# Tens and Units Year 1

Discussion in 'Primary' started by milkn2sugars, Jun 2, 2008.

Anyone

2. ### choccat

Do you have Dienes rods? I did this last year with several groups of Year 1 of varying abilities. I put aload of ones on the table and gave each child a long rod (a 10 but didn't name it) and let them play with them , they started stacking the little ones upon the 10 rod, and counting them. They all worked out that they could put 10 little ones on to the long one. The following lesson I started by writing numbers on the board, they had to find the correct number of cubes, there weren't enough little ones for everyone to make the number 14, so we had a discussion as to what we could do, some children suggested using the longer rods. I asked how we could use the long ones, they were too big? Some of the children remembered that a long one was equal to ten little ones. So we got round to using the 10 rod and four ones to make 14. I let the children lead it and allowed them to explain to each other how it worked. We had another short session the following day and all but two of the children could make 2 digit numbers using the rods.

Hope this not too longwinded and I hope it helps.

3. ### milkn2sugars

Hey thanks for your ideas. I have rods which are ten cubes long but already joined together and individual unit cubes which fit on top so this may be useful. I think its quite a tricky conecpt for year 1 to understand and i am sure a vast majority of mine will be extremely confused no matter how i approach it!

4. ### choccat

You could try 1p and 10p coins; some find this easier as most are already familiar with money and the concept that silver or gold coins are worth more.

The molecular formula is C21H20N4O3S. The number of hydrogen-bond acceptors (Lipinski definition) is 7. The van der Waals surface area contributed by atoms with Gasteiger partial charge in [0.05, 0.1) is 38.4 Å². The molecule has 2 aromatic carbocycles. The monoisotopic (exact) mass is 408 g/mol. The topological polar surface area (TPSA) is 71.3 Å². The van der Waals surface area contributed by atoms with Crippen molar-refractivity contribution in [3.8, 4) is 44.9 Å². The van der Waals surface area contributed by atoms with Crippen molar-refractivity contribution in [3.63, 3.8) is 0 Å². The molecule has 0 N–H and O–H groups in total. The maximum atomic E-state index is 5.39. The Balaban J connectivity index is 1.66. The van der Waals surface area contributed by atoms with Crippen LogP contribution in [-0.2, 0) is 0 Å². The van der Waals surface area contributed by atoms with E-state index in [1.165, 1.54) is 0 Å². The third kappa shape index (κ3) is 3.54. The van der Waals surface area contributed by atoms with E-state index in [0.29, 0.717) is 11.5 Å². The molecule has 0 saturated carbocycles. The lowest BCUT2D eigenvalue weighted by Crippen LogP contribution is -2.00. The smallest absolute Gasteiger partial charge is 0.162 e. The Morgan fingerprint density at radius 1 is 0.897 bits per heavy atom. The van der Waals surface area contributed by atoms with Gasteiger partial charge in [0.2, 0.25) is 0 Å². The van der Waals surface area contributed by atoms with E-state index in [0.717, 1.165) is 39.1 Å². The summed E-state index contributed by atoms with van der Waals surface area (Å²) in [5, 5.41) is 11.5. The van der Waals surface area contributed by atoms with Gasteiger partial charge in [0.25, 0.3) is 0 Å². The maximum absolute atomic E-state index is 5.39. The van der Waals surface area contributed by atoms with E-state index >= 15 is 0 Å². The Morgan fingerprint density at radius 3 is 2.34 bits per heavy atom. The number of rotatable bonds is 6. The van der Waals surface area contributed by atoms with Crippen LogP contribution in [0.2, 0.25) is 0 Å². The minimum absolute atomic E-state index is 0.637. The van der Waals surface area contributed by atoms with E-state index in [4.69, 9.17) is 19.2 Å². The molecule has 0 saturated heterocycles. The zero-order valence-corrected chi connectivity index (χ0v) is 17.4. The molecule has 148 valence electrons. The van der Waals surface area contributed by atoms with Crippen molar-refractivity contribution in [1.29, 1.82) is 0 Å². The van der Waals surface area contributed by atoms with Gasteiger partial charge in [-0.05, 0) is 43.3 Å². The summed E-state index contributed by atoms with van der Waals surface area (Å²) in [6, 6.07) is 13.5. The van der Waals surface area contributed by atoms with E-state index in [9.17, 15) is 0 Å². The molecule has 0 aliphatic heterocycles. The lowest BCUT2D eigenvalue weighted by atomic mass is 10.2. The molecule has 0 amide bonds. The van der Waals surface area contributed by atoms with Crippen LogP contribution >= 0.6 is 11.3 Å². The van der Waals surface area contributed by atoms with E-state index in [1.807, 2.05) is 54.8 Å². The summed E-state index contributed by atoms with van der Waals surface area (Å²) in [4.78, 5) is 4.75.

5. ### bethesda

I used a visual aid of train carriages with 10 seats. You can show carriages full of people and extra seats. Ask questions such as "how many full carriages would I need for forty people? If these were 43 how many extra seats would I need?" My class understand better when the visual aids are representative of real life. I found 10 sticks and single cubes too abstract for them at first.

6. ### Year1_teacher

I have a kit and we build up out use of it.

We start with art straws. Actually getting the kids to make bundles of 10 and put elastic bands around them. We then use those for counting in 10s so they get into the swing of them being worth 10. We then do work on teens numbers (as these always seem to be the hardest!) we then link it to place value cards - showing the number with PV cards, then splitting it and matching it with straws. Once they are confident with this we then begin to link to 10ps and 1ps, but this has to be doen wth caution as many children don't recognise the 10p as being worth 10 - so lots of work linking with the straws. You can always link in the diennes rods as well. We've been really focusing pon place value and have found these resources working well

8. ### iceniNew commenter

Love the idea of the train and the money is always good. (I always used money when explaining decimals to Y6 as it is so relevant to them). I have also found the straws idea works well.